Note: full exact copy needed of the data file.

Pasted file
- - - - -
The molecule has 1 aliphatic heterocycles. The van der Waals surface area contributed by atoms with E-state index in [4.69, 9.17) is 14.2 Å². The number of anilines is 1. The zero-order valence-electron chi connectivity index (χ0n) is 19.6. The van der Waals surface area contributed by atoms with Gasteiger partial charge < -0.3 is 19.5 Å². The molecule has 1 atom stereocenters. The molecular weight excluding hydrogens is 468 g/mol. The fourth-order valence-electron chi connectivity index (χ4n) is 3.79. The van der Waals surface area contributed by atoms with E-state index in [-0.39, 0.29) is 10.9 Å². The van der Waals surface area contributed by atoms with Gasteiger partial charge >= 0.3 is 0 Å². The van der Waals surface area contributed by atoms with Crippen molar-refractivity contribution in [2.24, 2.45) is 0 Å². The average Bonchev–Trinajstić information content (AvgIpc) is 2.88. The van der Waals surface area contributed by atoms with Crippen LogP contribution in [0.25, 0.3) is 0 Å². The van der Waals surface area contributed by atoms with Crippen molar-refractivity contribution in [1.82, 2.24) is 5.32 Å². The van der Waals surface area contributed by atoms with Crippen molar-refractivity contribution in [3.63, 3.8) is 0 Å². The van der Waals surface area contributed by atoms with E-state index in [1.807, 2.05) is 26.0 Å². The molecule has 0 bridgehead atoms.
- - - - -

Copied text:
The molecule has 1 aliphatic heterocycles. The van der Waals surface area contributed by atoms with E-state index in [4.69, 9.17) is 14.2 Å². The number of anilines is 1. The zero-order valence-electron chi connectivity index (χ0n) is 19.6. The van der Waals surface area contributed by atoms with Gasteiger partial charge < -0.3 is 19.5 Å². The molecule has 1 atom stereocenters. The molecular weight excluding hydrogens is 468 g/mol. The fourth-order valence-electron chi connectivity index (χ4n) is 3.79. The van der Waals surface area contributed by atoms with E-state index in [-0.39, 0.29) is 10.9 Å². The van der Waals surface area contributed by atoms with Gasteiger partial charge >= 0.3 is 0 Å². The van der Waals surface area contributed by atoms with Crippen molar-refractivity contribution in [2.24, 2.45) is 0 Å². The average Bonchev–Trinajstić information content (AvgIpc) is 2.88. The van der Waals surface area contributed by atoms with Crippen LogP contribution in [0.25, 0.3) is 0 Å². The van der Waals surface area contributed by atoms with Crippen molar-refractivity contribution in [1.82, 2.24) is 5.32 Å². The van der Waals surface area contributed by atoms with Crippen molar-refractivity contribution in [3.63, 3.8) is 0 Å². The van der Waals surface area contributed by atoms with E-state index in [1.807, 2.05) is 26.0 Å². The molecule has 0 bridgehead atoms.